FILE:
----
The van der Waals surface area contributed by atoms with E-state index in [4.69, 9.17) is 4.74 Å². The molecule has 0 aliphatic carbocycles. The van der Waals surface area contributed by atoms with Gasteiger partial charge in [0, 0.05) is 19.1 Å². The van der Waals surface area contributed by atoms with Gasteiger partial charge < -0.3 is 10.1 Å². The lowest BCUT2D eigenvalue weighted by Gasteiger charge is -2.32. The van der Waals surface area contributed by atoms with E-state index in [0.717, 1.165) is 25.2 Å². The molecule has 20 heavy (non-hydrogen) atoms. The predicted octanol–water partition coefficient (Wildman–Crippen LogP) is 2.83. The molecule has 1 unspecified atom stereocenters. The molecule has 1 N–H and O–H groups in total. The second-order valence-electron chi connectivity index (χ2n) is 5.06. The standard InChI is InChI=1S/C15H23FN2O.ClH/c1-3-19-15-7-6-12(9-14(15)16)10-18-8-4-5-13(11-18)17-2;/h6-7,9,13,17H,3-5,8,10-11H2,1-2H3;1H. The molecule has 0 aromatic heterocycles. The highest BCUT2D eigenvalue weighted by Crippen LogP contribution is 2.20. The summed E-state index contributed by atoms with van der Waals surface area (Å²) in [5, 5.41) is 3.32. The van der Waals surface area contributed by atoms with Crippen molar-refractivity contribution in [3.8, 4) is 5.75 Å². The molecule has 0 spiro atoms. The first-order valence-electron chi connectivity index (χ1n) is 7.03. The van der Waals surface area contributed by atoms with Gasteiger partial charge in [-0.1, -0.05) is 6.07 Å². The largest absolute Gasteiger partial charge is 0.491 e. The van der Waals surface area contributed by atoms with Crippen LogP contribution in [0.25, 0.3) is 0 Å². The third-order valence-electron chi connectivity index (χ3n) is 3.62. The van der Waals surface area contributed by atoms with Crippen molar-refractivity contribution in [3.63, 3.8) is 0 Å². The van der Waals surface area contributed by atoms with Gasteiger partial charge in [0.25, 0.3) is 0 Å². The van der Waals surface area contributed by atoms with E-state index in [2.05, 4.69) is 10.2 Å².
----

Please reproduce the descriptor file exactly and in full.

The van der Waals surface area contributed by atoms with E-state index in [4.69, 9.17) is 4.74 Å². The molecule has 0 aliphatic carbocycles. The van der Waals surface area contributed by atoms with Gasteiger partial charge in [0, 0.05) is 19.1 Å². The van der Waals surface area contributed by atoms with Gasteiger partial charge < -0.3 is 10.1 Å². The lowest BCUT2D eigenvalue weighted by Gasteiger charge is -2.32. The van der Waals surface area contributed by atoms with E-state index in [0.717, 1.165) is 25.2 Å². The molecule has 20 heavy (non-hydrogen) atoms. The predicted octanol–water partition coefficient (Wildman–Crippen LogP) is 2.83. The molecule has 1 unspecified atom stereocenters. The molecule has 1 N–H and O–H groups in total. The second-order valence-electron chi connectivity index (χ2n) is 5.06. The standard InChI is InChI=1S/C15H23FN2O.ClH/c1-3-19-15-7-6-12(9-14(15)16)10-18-8-4-5-13(11-18)17-2;/h6-7,9,13,17H,3-5,8,10-11H2,1-2H3;1H. The molecule has 0 aromatic heterocycles. The highest BCUT2D eigenvalue weighted by Crippen LogP contribution is 2.20. The summed E-state index contributed by atoms with van der Waals surface area (Å²) in [5, 5.41) is 3.32. The van der Waals surface area contributed by atoms with Crippen molar-refractivity contribution in [3.8, 4) is 5.75 Å². The molecule has 0 spiro atoms. The first-order valence-electron chi connectivity index (χ1n) is 7.03. The van der Waals surface area contributed by atoms with Gasteiger partial charge in [-0.1, -0.05) is 6.07 Å². The largest absolute Gasteiger partial charge is 0.491 e. The van der Waals surface area contributed by atoms with Crippen LogP contribution in [0.25, 0.3) is 0 Å². The third-order valence-electron chi connectivity index (χ3n) is 3.62. The van der Waals surface area contributed by atoms with Crippen molar-refractivity contribution in [3.63, 3.8) is 0 Å². The van der Waals surface area contributed by atoms with Gasteiger partial charge in [0.25, 0.3) is 0 Å². The van der Waals surface area contributed by atoms with E-state index in [2.05, 4.69) is 10.2 Å².